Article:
I have had the exact same experience just on a much more public scale. In the mid 90’s I was a well known TV presenter. I also sang in a rock band and we played on the fetish scene a lot. The Daily Mail ran a story “outing” me for being into kinky sex, yet only a year earlier the News Of The World ran a story with the headline of Wheelie Sexy, claiming they had found this new disabled sex symbol singer and presenter. What it seems is that if you appear sexual as a disabled person that’s fine, but if you actually have sex and know what you might want out of sex then that’s just sick. It taught me that the wider public really do find the subject of disability and sex frightening and confusing, but then they are a repressed bunch mostly.
As well as being freaked out if disabled people express an interest in experimenting with sex, many people find the fact that we might need to try different stuff due to our specific physical needs equally troubling. I have written several articles on how many of the techniques used by disabled people to enable them to have sex would be of benefit to the wider non-disabled community but they are only ever featured in speciality magazines. The mainstream press find the whole idea of us teaching them something to bizarre to accept.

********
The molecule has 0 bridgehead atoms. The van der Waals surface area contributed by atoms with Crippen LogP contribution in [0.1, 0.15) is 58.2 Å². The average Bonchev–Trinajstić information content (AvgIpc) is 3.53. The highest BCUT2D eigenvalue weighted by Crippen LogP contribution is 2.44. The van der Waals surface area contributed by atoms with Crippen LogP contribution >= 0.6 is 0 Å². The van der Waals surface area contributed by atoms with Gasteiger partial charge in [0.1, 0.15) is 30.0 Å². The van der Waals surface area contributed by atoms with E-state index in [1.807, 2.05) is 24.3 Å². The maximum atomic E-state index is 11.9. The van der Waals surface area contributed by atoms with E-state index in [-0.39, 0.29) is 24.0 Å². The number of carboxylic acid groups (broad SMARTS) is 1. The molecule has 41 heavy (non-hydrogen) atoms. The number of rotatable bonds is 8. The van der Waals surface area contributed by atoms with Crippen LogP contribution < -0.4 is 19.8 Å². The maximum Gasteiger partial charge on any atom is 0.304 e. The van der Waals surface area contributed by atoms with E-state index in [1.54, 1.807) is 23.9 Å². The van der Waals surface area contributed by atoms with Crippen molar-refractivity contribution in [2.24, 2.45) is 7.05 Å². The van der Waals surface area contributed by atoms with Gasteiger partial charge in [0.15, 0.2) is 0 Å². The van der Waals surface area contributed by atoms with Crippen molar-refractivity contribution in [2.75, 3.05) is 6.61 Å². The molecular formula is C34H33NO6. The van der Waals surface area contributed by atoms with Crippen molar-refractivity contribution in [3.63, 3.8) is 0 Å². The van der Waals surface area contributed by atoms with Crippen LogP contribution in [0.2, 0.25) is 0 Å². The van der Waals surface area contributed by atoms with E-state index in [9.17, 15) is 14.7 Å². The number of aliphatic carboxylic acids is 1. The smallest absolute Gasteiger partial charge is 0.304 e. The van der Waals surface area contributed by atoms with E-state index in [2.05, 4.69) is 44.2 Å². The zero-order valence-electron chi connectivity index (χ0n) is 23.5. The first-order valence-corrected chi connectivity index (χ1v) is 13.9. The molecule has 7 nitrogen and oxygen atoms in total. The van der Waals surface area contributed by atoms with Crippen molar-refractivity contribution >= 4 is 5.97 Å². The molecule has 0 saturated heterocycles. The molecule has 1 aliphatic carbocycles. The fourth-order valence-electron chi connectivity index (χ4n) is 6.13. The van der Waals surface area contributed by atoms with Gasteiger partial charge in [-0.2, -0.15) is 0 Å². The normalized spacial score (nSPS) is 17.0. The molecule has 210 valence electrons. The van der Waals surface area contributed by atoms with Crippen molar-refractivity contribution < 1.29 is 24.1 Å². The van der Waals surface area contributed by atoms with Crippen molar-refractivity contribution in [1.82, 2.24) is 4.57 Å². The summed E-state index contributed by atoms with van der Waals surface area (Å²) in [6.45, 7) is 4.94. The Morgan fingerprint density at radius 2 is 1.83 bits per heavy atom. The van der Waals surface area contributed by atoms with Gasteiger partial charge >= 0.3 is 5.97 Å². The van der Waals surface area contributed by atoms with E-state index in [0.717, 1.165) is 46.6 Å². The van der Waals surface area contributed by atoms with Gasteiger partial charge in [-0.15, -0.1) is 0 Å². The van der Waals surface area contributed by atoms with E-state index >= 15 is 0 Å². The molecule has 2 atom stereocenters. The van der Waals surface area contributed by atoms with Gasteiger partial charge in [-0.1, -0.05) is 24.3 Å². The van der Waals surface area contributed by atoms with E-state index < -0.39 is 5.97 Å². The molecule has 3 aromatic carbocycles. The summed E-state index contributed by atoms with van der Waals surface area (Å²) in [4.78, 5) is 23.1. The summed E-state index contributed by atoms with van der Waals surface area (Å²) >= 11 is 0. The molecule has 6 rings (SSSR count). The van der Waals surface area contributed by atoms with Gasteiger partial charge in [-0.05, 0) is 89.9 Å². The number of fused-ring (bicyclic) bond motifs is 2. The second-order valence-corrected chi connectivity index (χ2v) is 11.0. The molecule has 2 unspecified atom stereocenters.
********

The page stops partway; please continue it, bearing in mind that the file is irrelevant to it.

Without knowing what exactly it was that caused you to be called a deviant, all I can say is if you really are into fetishism or any other left field sexual activity, why try visiting a local fetish club. It’s one of the few places where people accept you as a sexual entity, and you might find someone that thinks what you are into is perfect match for them.
I should also like to say that only being able to count your sexual partners on one hand is not a bad thing. I don’t know how old you are but until I was nearly 30 I could have done the same with fingers to spare. Even today I could only use both hands and I was a famous TV presenter. It’s not the quantity that matters, but the quality. I’d much rather have a few great nights to remember than a succession of crap shags.”

“I have Muscular Dystrophy and my girlfriend has Cerebral Palsy…”

By Emily Yates, My story, The Love Lounge No Comments

“I have muscular dystrophy and my girlfriend has cerebral palsy. We’ve been together 7 months and we need advice as to moving forward and getting more intimate. We both have severe disability and limited movement.” – Richard

Hi Richard,